A good book on understanding the new birth. He spends a lot of time in I John, which makes sense. He does a good job showing why regeneration in necessary, how it occurs, and what are the results of it. He also nicely balances God’s work and the necessity of means. God does not believe for us nor does God magically change people’s hearts apart from the Word of God. I especially enjoyed his last chapter on how to be more proactive in evangelism. A really good book on this topic and worthwhile read for anyone working through I John.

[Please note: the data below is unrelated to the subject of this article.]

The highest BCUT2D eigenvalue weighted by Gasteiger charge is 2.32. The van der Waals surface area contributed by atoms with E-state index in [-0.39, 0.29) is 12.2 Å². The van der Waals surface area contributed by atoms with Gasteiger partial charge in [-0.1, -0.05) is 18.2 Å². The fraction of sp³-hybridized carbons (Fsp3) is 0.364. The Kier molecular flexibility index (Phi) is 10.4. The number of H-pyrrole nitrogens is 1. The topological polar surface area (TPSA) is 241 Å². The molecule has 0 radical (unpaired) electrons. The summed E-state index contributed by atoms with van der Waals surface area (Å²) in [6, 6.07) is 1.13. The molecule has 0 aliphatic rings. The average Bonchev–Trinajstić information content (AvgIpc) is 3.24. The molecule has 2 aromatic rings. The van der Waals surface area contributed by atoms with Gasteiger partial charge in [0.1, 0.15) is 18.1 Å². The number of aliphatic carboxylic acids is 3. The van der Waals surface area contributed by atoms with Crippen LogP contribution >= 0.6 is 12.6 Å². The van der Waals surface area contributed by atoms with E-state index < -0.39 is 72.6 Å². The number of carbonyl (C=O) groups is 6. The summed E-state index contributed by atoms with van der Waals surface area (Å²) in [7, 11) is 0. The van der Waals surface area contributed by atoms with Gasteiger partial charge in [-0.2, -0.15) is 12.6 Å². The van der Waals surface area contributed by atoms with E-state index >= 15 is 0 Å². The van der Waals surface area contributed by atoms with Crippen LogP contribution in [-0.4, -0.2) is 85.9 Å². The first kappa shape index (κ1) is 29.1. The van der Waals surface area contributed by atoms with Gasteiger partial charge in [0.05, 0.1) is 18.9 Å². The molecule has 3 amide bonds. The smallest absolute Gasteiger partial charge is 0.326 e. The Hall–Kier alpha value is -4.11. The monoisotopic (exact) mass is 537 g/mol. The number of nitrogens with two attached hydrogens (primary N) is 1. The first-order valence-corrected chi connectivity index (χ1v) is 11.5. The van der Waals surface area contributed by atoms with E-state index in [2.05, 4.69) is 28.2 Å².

What did I not like? Piper is still too revivalistic for my tastes. Too many altar calls in the book. Second, he has a low view of the institutional church and the sacraments. Both of those are almost non-existent in this book. Finally, I do not think he adequately addresses the continued presence of sin in the believer. That was not the point of this book. However, with all the time he spends in I John he should have explained more clearly how a regenerate person can keep on sinning. His view of regeneration is so dramatic that a natural reading leads to perfectionism. But he does not believe Christians are perfect. I did not think this tension was adequately explained.